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Response to the First Minister’s Programme for Government

01 September 2015 | tagged News release

Responding to the First Minister’s Programme for Government, Christine McLintock, President of the Law Society of Scotland said: “This programme announced today is wide ranging and the First Minister clearly has a strong focus not just on the next parliamentary term, but the longer term future. 

“With only eight months before the Scottish Parliamentary elections take place next May, it is a challenging timescale in which to deliver this broad ranging programme.   We are very pleased to see the Scottish Government’s future commitment to the abolition of employment tribunal fees. This is something we have been pressing for since they were introduced, and will allow more people to raise cases regardless of their financial circumstances.

Lobbying Bill

Ms McLintock said: “We look forward to seeing the detail of the Lobbying Bill.  We hope that the Scottish Government will have taken into consideration the issues that we raised at consultation stage, such as the need for clear and unambiguous definitions for the term ‘lobbyist’ as well as what is meant by ‘lobbying activity’.  We have concerns that only face to face meetings will be covered. We are of the view that other communication methods such as telephone calls and emails should be included in the forthcoming legislation.”

Abusive Behaviour and Sexual Harm Bill

Ms McLintock said:  “We welcome the inclusion of the  Abusive Behaviour and Sexual Harm Bill, and the offence of sharing private and intimate images, often referred as ‘revenge porn’.  In our view there is a strong argument for modelling Scottish legislation in this area on what is already in place in England and Wales under the Criminal Justice and Courts Act 2015 rather than operating a significantly different legal regime north and south of the border.  We also very much welcome the introduction of a specific offence of domestic abuse.”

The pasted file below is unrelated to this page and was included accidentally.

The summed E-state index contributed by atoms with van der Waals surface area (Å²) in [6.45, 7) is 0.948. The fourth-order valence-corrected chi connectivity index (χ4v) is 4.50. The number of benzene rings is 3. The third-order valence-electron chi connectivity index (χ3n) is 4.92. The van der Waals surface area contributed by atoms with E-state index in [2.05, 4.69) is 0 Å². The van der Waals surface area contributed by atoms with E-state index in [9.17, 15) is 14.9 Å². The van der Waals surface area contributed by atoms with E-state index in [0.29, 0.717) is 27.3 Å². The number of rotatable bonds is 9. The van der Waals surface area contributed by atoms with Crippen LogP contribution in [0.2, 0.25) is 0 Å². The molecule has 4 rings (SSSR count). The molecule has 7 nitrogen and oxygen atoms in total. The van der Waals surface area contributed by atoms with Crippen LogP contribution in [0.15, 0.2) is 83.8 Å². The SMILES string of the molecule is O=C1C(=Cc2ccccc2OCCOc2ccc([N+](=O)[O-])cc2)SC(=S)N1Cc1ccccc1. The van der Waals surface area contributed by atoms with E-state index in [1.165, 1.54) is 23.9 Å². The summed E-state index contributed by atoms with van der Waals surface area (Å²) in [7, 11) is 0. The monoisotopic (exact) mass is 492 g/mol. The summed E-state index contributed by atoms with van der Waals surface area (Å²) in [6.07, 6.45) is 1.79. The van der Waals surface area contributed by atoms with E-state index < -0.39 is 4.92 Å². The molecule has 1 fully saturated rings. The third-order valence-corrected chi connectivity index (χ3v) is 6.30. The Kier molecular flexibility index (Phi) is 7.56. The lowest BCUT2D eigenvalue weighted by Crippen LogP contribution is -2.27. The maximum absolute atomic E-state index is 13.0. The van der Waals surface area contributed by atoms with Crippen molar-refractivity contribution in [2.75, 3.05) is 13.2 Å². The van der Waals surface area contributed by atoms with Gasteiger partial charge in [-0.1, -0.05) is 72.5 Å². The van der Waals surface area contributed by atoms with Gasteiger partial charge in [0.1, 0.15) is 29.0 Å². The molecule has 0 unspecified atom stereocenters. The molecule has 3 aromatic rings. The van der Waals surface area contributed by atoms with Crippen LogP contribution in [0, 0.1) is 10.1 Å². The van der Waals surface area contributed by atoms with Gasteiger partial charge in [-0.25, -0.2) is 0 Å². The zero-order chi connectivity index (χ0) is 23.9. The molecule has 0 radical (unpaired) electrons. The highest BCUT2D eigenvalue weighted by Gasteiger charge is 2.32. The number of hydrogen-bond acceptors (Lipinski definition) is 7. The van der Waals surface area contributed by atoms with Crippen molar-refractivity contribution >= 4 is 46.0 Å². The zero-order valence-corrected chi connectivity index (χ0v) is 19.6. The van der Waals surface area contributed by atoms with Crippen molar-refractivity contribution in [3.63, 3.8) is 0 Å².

Bankruptcy Consolidation Bill

Ms McLintock said: “The introduction of a Bankruptcy Consolidation bill is also welcomed, this will ensure Scottish bankruptcy legislation is in one place, and will make it more user friendly and intelligible for both practitioners and those affected by the law to use. Clearer and better laid-out legislation should lower the costs associated with sequestration, protect debtors better than at present, and increase returns for creditors.”

In addition to the eight  new bills the Programme for Government also highlighted the continuance of a number of bills including the Land Reform (Scotland) Bill, the Succession (Scotland) Bill, the Health (Tobacco, Nicotine etc. and Care) (Scotland) Bill – and the Criminal Justice (Scotland) Bill. 

Ms McLintock said: “The continuation of the Criminal Justice Bill is welcome, and with Stage 2 now imminent, we will be following the proceedings closely.  As well as scrutinising and commenting on the new bills as they are introduced, we will also be giving oral evidence to the Scottish parliament on the land reform, succession and health bills over the next few months.”

ENDS                                                                                                 

NOTES TO EDITORS

For further information, please contact Louise Docherty via email at louisedocherty@lawscot.org.uk or Tel: 0131 476 8204

 

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